Science builds for bilberry extracts kidney benefits

By Stephen Daniells

- Last updated on GMT

Related tags: Bilberry

Extracts from bilberry (Vaccinium myrtillus L.) may
protect the kidney from the damaging effects of potassium bromate,
suggests a new study with mice.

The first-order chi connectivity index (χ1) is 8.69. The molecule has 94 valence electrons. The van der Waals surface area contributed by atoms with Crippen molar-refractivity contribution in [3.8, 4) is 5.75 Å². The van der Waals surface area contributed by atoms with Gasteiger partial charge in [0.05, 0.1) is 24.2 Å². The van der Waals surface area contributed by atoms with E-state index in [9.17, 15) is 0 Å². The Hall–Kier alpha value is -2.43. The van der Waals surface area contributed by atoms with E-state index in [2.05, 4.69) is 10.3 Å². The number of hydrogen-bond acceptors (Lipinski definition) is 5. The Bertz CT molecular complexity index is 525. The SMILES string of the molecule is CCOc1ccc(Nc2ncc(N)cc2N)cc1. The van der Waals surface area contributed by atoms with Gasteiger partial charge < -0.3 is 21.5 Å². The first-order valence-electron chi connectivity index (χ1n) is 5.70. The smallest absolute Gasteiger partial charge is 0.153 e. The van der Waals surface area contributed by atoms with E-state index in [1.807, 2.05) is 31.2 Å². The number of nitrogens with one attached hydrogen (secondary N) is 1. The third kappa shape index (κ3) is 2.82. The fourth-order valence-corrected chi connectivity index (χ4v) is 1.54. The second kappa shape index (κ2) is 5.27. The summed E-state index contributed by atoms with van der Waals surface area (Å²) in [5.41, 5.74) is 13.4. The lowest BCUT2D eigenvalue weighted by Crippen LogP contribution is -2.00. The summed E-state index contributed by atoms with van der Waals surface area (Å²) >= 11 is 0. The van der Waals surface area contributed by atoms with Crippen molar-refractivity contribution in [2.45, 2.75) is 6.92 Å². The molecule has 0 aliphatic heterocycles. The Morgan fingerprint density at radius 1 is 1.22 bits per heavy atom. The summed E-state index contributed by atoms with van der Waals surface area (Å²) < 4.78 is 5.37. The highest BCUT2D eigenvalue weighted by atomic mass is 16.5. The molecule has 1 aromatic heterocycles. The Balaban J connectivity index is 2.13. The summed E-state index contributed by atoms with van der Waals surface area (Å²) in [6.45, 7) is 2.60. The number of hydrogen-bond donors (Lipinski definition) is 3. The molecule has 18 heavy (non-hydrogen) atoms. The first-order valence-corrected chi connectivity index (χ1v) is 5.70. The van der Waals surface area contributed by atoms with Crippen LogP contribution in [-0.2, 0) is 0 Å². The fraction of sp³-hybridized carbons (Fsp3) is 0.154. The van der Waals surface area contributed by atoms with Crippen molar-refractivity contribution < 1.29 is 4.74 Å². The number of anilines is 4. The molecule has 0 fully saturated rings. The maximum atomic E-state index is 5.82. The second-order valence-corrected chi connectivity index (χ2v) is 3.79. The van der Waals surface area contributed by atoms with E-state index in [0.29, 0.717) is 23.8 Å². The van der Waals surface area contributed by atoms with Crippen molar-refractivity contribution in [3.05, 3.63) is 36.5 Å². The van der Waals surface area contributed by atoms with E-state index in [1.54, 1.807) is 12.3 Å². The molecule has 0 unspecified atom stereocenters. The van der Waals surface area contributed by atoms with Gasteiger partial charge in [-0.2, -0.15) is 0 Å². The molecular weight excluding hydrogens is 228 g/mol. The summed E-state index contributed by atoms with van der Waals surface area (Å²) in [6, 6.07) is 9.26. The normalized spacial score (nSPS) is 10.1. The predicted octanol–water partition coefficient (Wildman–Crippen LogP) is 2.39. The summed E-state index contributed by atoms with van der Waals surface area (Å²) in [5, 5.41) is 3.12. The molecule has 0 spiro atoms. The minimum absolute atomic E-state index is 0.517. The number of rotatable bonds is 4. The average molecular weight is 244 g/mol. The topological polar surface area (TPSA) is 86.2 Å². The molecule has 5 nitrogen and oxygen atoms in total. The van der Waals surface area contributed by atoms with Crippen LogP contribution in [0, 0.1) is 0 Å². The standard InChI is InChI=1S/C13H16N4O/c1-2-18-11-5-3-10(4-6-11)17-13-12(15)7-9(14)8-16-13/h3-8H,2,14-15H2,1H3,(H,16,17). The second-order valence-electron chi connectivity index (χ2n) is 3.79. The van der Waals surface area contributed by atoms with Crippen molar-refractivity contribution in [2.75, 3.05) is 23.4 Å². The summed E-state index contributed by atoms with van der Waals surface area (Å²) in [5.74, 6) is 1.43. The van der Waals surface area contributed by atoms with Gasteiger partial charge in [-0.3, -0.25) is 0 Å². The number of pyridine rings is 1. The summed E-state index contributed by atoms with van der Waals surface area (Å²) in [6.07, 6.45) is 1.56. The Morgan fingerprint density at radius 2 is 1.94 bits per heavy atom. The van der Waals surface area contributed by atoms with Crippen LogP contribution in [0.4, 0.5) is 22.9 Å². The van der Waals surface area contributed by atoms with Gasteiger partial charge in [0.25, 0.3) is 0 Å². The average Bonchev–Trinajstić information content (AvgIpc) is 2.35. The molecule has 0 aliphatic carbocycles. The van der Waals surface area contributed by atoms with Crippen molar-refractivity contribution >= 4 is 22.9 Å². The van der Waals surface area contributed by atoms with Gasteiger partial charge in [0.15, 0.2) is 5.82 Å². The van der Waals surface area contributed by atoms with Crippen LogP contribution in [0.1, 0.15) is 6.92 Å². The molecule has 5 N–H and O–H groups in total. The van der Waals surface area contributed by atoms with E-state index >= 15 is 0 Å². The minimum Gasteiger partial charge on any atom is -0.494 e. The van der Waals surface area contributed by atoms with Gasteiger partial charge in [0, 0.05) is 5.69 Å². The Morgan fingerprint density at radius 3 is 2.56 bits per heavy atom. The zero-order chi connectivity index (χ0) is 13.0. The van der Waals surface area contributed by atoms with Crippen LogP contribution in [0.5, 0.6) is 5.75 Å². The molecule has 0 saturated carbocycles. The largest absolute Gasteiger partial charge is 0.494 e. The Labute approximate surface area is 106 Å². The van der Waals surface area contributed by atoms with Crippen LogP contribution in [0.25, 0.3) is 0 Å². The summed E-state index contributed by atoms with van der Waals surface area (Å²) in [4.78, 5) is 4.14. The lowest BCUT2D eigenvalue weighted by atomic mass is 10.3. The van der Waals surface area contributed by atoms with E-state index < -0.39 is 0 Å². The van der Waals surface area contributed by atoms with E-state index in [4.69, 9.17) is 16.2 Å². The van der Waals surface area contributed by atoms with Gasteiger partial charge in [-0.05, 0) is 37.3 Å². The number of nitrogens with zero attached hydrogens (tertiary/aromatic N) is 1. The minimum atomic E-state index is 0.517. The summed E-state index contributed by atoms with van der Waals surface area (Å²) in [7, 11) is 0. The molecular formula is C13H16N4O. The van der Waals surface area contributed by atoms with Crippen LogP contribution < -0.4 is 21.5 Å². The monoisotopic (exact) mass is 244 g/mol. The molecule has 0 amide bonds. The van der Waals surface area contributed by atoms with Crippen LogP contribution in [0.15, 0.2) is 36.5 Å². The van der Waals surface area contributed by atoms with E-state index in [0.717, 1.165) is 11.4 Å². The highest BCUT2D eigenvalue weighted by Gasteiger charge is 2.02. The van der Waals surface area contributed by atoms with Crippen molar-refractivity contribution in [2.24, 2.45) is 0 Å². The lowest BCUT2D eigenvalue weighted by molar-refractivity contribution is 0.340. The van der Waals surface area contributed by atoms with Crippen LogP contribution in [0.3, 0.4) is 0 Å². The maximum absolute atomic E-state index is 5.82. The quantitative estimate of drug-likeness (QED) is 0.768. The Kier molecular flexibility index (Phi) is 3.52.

Animals fed a daily dose of the extract for five days and given a single dose of potassium bromate (KBrO3) showed lower levels of markers of oxidative stress and kidney damage than control animals, reports the study in the Journal of Agricultural and Food Chemistry​. "The protective effects of anthocyanin-enriched bilberry extract on KBrO3-induced kidney damage is due to an increased antioxidative capacity of kidney tissue,"​ wrote lead author Li Bao from Shenyang Pharmaceutical University in China. According to background information in the article, KBrO3 has been used as a food additive such as in the bread-making process, and is also an oxidising agent found in drinking water as a disinfection by-product. Moreover, there have been concerns raised from its discovery in bottles of mineral water both in the US and in Europe. However, the chemical has been reported to cause clinical intoxications, which can result in severe and irreversible hearing loss and also has been linked to kidney damage and renal tumours. It is reported to cause the formation of free radicals, which induce oxidative stress, which is thought to contribute to the ageing process and several chronic diseases. The Chinese researchers administered doses of 50, 100 and 200 mg/kg bilberry extracts (Mirtoselect, Indena) over five days. A single dose of potassium bromate (200 mg/kg) was also administered to induce serious kidney damage. After receiving the bilberry extracts the mice exhibited a reversal in blood levels blood urea nitrogen (BUN) and creatinine to normal levels. In addition, a decrease in levels of malondialdehyde (MDA) in the kidneys, nitric oxide (NO), and xanthine oxidase (XOD) were reported. "The present finding is the first report on the effect of anthocyanin-enriched bilberry extract (42 per cent of anthocyanins) on serum BUN and creatinine levels in mice treated with KBrO3,"​ wrote Bao. The antioxidant activity increased in kidney tissue, as measured by the oxygen radical absorbance capacity (ORAC) levels, stated the researchers showing a reduction in the level of oxidative stress. "These results warrant further investigation into the pharmacology of bilberry extract and its major anthocyanins under physiological oxidative stress conditions,"​ stated the researchers. "Further research could contribute to the discovery of a bioactive phytochemical that ameliorates physiological dysfunction due to lifestyle-related diseases such as hypertension and metabolic disorders,"​ they concluded. Commenting on the research, Giovanni Appendino, head of R&D at Indena, stated: "These results confirm yet again the potent antioxidant proprieties of bilberry extract in vivo. Anthocyanins, a class of highly unstable compounds, are active principles found in the bilberry. Their content may vary and depends on factors such as the origin of the plant and the purification technology applied. "Indena attaches great importance to the standardisation of raw materials and processes, and is in the forefront of developing analytical methodology for the characterisation of plant extracts so that the composition of the products we offer our clients can be identified, certified and reproduced." ​ Bilberries are closely related to the North American blueberry but contain a very distinct anthocyanin profile. Bilberry extracts are relatively expensive, with the price per kilo now estimated at around €600. Concerns are rife within the industry of lower-price extracts reported to be mixed with mulberry or black bean skins or azo-dyes. Concerns were raised last year when Australian scientists discovered that azo dyes were used to mimic the colour of bilberries in a commercial product (J. Agric. Food Chem​ 2006, Vol. 54, Issue 19, pp. 7378 -7382). This has since expanded to reports of mulberry or black bean skins being used to increase the anthocyanin content of the extracts. The anthocyanins content is used as the standard for bilberry, and UV spectrometry is needed to verify the 25 per cent anthocyanins. However, according to unconfirmed reports, this has led to extracts masquerading as bilberry but actually containing mulberry (22-24 per cent), or black bean skin (20 per cent). Source: Journal of Agricultural and Food Chemistry​ Published online ahead of print, doi: 10.1021/jf072640s "Protective Effects of Bilberry (Vaccinium myrtillus L.) Extract on KBrO3-Induced Kidney Damage in Mice" ​Authors: L. Bao, X.-S. Yao, D. Tsi, C.-C. Yau, C.-S. Chia, H. Nagai, H. Kurihara

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